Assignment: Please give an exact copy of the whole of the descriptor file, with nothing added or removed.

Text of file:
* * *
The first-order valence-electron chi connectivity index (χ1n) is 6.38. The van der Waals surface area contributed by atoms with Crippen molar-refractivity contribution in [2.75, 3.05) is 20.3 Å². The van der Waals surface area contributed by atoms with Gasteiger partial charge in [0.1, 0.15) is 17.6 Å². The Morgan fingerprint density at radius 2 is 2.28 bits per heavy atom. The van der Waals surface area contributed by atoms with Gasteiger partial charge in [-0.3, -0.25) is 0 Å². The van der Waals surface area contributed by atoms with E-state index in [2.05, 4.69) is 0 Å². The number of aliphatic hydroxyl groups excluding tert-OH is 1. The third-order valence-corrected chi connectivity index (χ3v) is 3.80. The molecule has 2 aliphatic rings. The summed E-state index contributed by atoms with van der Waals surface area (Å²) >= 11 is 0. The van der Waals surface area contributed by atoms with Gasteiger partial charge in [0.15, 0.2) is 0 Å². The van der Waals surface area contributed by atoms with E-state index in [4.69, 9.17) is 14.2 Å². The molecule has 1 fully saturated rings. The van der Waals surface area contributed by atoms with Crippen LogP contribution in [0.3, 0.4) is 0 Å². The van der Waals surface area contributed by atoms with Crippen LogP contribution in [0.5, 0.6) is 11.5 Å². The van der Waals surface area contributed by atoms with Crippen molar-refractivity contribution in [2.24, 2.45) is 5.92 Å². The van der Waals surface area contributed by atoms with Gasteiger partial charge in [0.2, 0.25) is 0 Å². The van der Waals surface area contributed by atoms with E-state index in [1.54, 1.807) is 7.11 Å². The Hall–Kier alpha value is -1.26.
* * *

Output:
The first-order valence-electron chi connectivity index (χ1n) is 6.38. The van der Waals surface area contributed by atoms with Crippen molar-refractivity contribution in [2.75, 3.05) is 20.3 Å². The van der Waals surface area contributed by atoms with Gasteiger partial charge in [0.1, 0.15) is 17.6 Å². The Morgan fingerprint density at radius 2 is 2.28 bits per heavy atom. The van der Waals surface area contributed by atoms with Gasteiger partial charge in [-0.3, -0.25) is 0 Å². The van der Waals surface area contributed by atoms with E-state index in [2.05, 4.69) is 0 Å². The number of aliphatic hydroxyl groups excluding tert-OH is 1. The third-order valence-corrected chi connectivity index (χ3v) is 3.80. The molecule has 2 aliphatic rings. The summed E-state index contributed by atoms with van der Waals surface area (Å²) >= 11 is 0. The van der Waals surface area contributed by atoms with Gasteiger partial charge in [0.15, 0.2) is 0 Å². The van der Waals surface area contributed by atoms with E-state index in [4.69, 9.17) is 14.2 Å². The molecule has 1 fully saturated rings. The van der Waals surface area contributed by atoms with Crippen LogP contribution in [0.3, 0.4) is 0 Å². The van der Waals surface area contributed by atoms with Crippen LogP contribution in [0.5, 0.6) is 11.5 Å². The van der Waals surface area contributed by atoms with Crippen molar-refractivity contribution in [2.24, 2.45) is 5.92 Å². The van der Waals surface area contributed by atoms with Gasteiger partial charge in [0.2, 0.25) is 0 Å². The van der Waals surface area contributed by atoms with E-state index in [1.54, 1.807) is 7.11 Å². The Hall–Kier alpha value is -1.26.